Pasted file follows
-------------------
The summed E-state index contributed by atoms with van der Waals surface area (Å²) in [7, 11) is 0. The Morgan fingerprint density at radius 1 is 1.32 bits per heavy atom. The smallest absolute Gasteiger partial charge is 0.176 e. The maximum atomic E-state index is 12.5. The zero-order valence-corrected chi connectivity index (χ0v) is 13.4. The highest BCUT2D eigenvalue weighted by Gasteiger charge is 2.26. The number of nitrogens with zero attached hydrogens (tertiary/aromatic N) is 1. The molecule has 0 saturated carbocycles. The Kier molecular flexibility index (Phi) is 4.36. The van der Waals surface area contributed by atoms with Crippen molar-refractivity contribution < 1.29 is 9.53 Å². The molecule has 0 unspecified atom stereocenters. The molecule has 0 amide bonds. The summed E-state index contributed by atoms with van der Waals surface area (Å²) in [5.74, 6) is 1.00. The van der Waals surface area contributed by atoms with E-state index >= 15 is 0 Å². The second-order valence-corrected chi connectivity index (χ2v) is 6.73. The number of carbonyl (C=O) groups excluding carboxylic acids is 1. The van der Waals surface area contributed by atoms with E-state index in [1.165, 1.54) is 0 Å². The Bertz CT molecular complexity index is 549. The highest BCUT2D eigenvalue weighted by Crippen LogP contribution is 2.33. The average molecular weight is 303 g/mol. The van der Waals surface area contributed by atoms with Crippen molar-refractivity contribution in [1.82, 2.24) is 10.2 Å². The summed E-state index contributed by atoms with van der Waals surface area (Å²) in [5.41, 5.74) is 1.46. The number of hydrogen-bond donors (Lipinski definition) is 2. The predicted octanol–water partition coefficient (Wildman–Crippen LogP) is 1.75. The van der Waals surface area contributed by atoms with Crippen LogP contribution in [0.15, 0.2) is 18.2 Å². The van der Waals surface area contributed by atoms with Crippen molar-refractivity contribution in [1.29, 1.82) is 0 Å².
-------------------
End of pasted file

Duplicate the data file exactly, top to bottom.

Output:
The summed E-state index contributed by atoms with van der Waals surface area (Å²) in [7, 11) is 0. The Morgan fingerprint density at radius 1 is 1.32 bits per heavy atom. The smallest absolute Gasteiger partial charge is 0.176 e. The maximum atomic E-state index is 12.5. The zero-order valence-corrected chi connectivity index (χ0v) is 13.4. The highest BCUT2D eigenvalue weighted by Gasteiger charge is 2.26. The number of nitrogens with zero attached hydrogens (tertiary/aromatic N) is 1. The molecule has 0 saturated carbocycles. The Kier molecular flexibility index (Phi) is 4.36. The van der Waals surface area contributed by atoms with Crippen molar-refractivity contribution < 1.29 is 9.53 Å². The molecule has 0 unspecified atom stereocenters. The molecule has 0 amide bonds. The summed E-state index contributed by atoms with van der Waals surface area (Å²) in [5.74, 6) is 1.00. The van der Waals surface area contributed by atoms with E-state index >= 15 is 0 Å². The second-order valence-corrected chi connectivity index (χ2v) is 6.73. The number of carbonyl (C=O) groups excluding carboxylic acids is 1. The van der Waals surface area contributed by atoms with E-state index in [1.165, 1.54) is 0 Å². The Bertz CT molecular complexity index is 549. The highest BCUT2D eigenvalue weighted by Crippen LogP contribution is 2.33. The average molecular weight is 303 g/mol. The van der Waals surface area contributed by atoms with Crippen molar-refractivity contribution in [1.82, 2.24) is 10.2 Å². The summed E-state index contributed by atoms with van der Waals surface area (Å²) in [5.41, 5.74) is 1.46. The number of hydrogen-bond donors (Lipinski definition) is 2. The predicted octanol–water partition coefficient (Wildman–Crippen LogP) is 1.75. The van der Waals surface area contributed by atoms with Crippen LogP contribution in [0.15, 0.2) is 18.2 Å². The van der Waals surface area contributed by atoms with Crippen molar-refractivity contribution in [1.29, 1.82) is 0 Å².